Men might have a few concerns when they think of undergoing a vasectomy. But there's new evidence that there is no association between having a vasectomy and developing prostate cancer.
"The overall weight of all of the evidence is that vasectomy is unlikely to meaningfully increase risk of any type of prostate cancer," said Dr. Eric Jacobs, a cancer epidemiologist at the American Cancer Society who led the study.
Vasectomies are a long-term approach to birth control. The procedure involves cutting, sealing or blocking the tubes that sperm move along when leaving the testicles, so sperm cannot be released during sex.
Earlier studies have shown that there is a link between prostate cancer and vasectomy but the recent study considers a larger population size. "The strength of this study is the size of the cohort" with fatal prostate cancer, said Dr. Charlotte Bevan, professor of cancer biology at Imperial College London, who was not involved in the research.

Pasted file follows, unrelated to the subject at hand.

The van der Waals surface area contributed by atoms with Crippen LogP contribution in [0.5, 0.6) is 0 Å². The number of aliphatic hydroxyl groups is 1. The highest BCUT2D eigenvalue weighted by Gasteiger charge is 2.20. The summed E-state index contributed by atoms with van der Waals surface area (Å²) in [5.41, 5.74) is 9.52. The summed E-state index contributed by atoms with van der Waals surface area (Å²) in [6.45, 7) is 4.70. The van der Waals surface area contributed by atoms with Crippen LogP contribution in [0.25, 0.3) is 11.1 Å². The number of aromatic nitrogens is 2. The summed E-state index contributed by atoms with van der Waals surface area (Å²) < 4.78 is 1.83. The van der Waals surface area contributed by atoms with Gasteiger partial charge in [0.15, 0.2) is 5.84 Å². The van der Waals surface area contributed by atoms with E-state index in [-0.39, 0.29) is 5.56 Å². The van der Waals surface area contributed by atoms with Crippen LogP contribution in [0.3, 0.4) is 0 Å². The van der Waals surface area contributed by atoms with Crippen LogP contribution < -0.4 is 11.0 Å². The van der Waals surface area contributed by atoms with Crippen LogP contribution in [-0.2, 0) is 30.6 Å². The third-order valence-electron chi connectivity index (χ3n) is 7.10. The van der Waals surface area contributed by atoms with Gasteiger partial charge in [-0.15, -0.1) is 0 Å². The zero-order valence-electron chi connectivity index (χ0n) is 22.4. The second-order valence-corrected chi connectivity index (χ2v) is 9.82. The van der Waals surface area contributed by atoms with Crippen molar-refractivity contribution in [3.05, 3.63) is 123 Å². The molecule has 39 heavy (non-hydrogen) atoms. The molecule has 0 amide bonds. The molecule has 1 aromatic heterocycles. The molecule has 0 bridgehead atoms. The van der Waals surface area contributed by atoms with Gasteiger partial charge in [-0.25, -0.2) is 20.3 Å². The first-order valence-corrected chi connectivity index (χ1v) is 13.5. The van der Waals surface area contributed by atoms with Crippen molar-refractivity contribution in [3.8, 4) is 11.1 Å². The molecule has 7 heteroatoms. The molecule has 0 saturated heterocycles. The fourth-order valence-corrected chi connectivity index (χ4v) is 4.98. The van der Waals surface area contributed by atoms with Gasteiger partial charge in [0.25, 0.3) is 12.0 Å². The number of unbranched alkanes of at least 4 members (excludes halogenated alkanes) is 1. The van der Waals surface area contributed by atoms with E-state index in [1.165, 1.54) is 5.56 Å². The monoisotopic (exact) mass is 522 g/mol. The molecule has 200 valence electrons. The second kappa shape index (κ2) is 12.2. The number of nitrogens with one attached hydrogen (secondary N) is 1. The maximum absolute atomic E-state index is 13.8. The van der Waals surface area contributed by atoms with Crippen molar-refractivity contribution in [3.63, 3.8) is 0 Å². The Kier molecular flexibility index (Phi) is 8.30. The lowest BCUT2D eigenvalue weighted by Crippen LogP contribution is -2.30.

Researchers at the American Cancer Society analyzed data from more than 363,000 men -- including 42,000 known to have undergone a vasectomy -- who were participants of the broader ongoing Cancer Prevention Study II, which began in 1982.
All the men were older than 40, the typical age range for men contemplating, and having, a vasectomy. About 7,400 participants died of prostate cancer over the 30-year period of the study.
There was no difference in prostate cancer development between those who did and did not have a vasectomy. "Vasectomy is a quick, inexpensive, long-term method of birth control. ... If there's no increased in risk, nobody should be discouraged," Jacobs said. "We wanted to help inform that decision."
About 10% of middle-age men in the United States have had a vasectomy, said Jacobs. The team hopes the findings alleviate any concerns among men contemplating the procedure.